This issue of Current Dialogue presents among other things two of the present programs of the Office on Interreligious Relations and Dialogue, a multifaith process called ‘Thinking Together’ and the other a study project in cooperation with the Pontifical Council for Interreligious Dialogue (PCID) on the contribution of Africa to the religious heritage of the world.
A couple of weeks ago, the office published "Striving Together in Dialogue -- a Muslim-Christian Call to Reflection and Action". This document, also posted on the web [click on title], is available from the World Council of Churches, Office on Interreligious Relations, att.: Ms. Yvette Milosevic, 150 route de Ferney, P.O. Box 2100, 1211 Geneva, e-mail: Yvette Milosevic.
The office is presently preparing for a consultation, involving resource people with a long time involvement with the office, aiming at a revision of the Dialogue guidelines. This consultation should give us an occasion to reflect on the role and changing aspects of interfaith dialogue during the last decades. Such a rethinking is necessary. The concluding contribution in this issue of Current Dialogue is a press feature of the Media Relations Office of the WCC picking up some of the possibilities and challenges of our days in interreligious relations and dialogue.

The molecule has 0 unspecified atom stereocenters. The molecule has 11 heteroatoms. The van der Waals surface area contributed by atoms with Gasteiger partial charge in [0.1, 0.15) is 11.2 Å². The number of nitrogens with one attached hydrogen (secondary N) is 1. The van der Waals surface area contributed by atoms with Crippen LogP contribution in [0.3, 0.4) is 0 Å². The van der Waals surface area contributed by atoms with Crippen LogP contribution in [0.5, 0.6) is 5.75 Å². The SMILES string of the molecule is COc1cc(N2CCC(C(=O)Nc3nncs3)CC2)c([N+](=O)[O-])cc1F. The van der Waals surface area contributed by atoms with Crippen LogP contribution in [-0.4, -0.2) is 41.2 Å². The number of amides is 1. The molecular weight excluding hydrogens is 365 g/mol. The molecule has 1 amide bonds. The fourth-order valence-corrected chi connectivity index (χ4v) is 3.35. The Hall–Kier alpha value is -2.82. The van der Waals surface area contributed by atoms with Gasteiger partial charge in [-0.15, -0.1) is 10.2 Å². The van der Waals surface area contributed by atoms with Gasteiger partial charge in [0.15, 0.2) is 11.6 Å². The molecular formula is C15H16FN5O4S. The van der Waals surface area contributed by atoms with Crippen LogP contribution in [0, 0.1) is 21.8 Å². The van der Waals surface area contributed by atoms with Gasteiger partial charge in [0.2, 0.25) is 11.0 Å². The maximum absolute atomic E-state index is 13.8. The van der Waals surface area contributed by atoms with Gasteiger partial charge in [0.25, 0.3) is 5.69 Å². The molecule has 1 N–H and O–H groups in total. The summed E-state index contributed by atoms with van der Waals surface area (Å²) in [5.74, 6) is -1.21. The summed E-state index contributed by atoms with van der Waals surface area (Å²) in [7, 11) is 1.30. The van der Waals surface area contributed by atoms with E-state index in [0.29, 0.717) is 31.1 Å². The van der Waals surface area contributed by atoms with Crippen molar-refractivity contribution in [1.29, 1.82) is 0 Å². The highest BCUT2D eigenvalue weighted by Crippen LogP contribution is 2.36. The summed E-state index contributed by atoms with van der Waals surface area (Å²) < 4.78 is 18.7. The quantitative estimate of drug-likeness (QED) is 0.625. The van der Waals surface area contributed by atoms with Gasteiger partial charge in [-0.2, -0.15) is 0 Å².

I hope this issue will be interesting and helpful in our commitment to and work in dialogue.
With the best wishes from the staff of the Office on Interreligious Relations and Dialogue.
Hans Ucko, Editor
Dr. Samartha was the Founder-Director of the Dialogue Sub-unit of the WCC. Among his many books are Between Two cultures, One Christ -- Many Religions, Courage for Dialogue.
La voie du bodhisattva - Vivre en héros pour l'éveil
Magazine : Ethique et spiritualité
Revue Dharma, Editions Prajna
ISBN 2-905 188-53-7, 110 FF
To be a bodhisattva is discipleship, learning to live with oneself, receiving the other in ourselves, changing the relationship that we have with the other, within and outside ourselves. To be a bodhisattva is to learn to develop the virtues of life. This book is written and produced by disciples of Tibetan Buddhism, among them Lama Denys from the Institute Karma Ling in Arvillard, France and active in European Buddhist-Christian dialogue.
This books deals with various aspects of Mahayana Buddhism, focusing much on how to live in accordance with the precepts and teachings of the Bodhisattva tradition. A particular chapter is dedicated to Buddhist perspectives on interfaith relations.